But even if a smaller farm does have insurance, it’s not necessarily eligible to receive payment every year based on small fluctuations in price and yield, the way its commodity counterparts do. For instance, in New York, policies are available at coverage levels ranging from 50 to 75 percent. Which means that, even if a farmer buys the most expensive insurance package, she’s out of luck until she loses a full quarter of her crop. And that loss minimum goes up to half if she goes with the cheapest policy.
For farms like Prospect Hill, the numbers just don’t make sense. It won’t lose more than a quarter of its crop often enough to justify the high unsubsidized premium, and that leaves it vulnerable when the perfect freeze descends.
Piecing it together without insurance
So what’s a small-scale family orchard to do? Food and agriculture lawyer Jason Foscolo says that many fruit and vegetable farmers use crop diversification (that is, planting a wide variety of crops, some hardier than others) as an alternative risk management method just as they always have. Prospect Hill’s apple and cherry crops made it through the freeze for the most part.
Others, like Josh Morgenthau, farmer and owner of Fishkill Farms in upstate New York, get creative. He protected much of his apple crop by lighting orchard heaters and hiring a helicopter to fly over the orchards. “With a helicopter, if you get it to fly at the right speed, you can essentially act like a ceiling fan and blow down warmer air to keep the orchard a few degrees warmer—often, every degree below a certain threshold, you lose 10 percent of your crop.” But the farm still lost almost all of its peaches.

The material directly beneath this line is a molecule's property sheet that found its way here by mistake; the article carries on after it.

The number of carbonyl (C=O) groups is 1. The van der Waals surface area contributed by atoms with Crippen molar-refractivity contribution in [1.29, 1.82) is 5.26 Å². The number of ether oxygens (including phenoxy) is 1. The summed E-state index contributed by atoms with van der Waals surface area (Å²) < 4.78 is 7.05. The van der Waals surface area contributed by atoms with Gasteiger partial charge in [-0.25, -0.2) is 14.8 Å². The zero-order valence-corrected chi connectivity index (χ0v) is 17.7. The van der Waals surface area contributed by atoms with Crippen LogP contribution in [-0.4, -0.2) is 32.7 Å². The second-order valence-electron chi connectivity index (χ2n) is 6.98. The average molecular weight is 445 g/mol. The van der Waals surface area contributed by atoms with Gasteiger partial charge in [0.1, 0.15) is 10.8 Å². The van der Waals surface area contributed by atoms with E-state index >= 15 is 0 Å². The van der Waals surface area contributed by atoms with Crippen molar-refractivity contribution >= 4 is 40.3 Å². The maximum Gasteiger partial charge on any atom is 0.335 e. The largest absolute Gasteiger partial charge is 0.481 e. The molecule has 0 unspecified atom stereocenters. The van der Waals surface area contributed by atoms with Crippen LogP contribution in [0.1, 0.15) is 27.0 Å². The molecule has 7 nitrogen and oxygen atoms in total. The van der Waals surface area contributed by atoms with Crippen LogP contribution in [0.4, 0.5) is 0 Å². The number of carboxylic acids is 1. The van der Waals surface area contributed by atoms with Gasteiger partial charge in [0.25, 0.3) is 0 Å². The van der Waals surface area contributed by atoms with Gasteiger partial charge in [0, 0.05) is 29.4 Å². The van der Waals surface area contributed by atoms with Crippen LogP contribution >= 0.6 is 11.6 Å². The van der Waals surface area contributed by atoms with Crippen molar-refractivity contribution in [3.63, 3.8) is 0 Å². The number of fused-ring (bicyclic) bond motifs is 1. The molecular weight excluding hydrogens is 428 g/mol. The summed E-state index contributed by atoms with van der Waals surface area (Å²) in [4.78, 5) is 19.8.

In preparation for a tough year, Fishkill expanded its vegetable production by half following the freeze. “Our goal was to do what we could to not have to cut any staff,” Morgenthau says. But it’s still not a perfect solution—he estimates the farm lost 30 to 50 percent of its total fruit output for the year, an estimated six-figure setback.
In New York City, the Greenmarkets are allowing farmers who lost more than 60 percent of their stone fruit to purchase peaches at wholesale in limited quantities from verified farms within the region. Farms bringing in wholesale fruit are required to provide ample signage at their stands. But Clarke points out that variety and quality won’t be the same as it is in a good year. Her customers are used to tons of options, but this year she’s likely to be stuck with run-of-the-mill yellow peaches, and she won’t have much oversight in the picking and sorting process.
But even after using emergency tactics like reselling Jersey peaches and bulking up the events calendar, it’s going to be a tough season for farmers who rely on stone fruit in the summertime. Clarke is trying to remain upbeat, adding that most of her apple crop survived intact. “This is the first summer I can remember where I’ve thought, I just can’t wait for September.”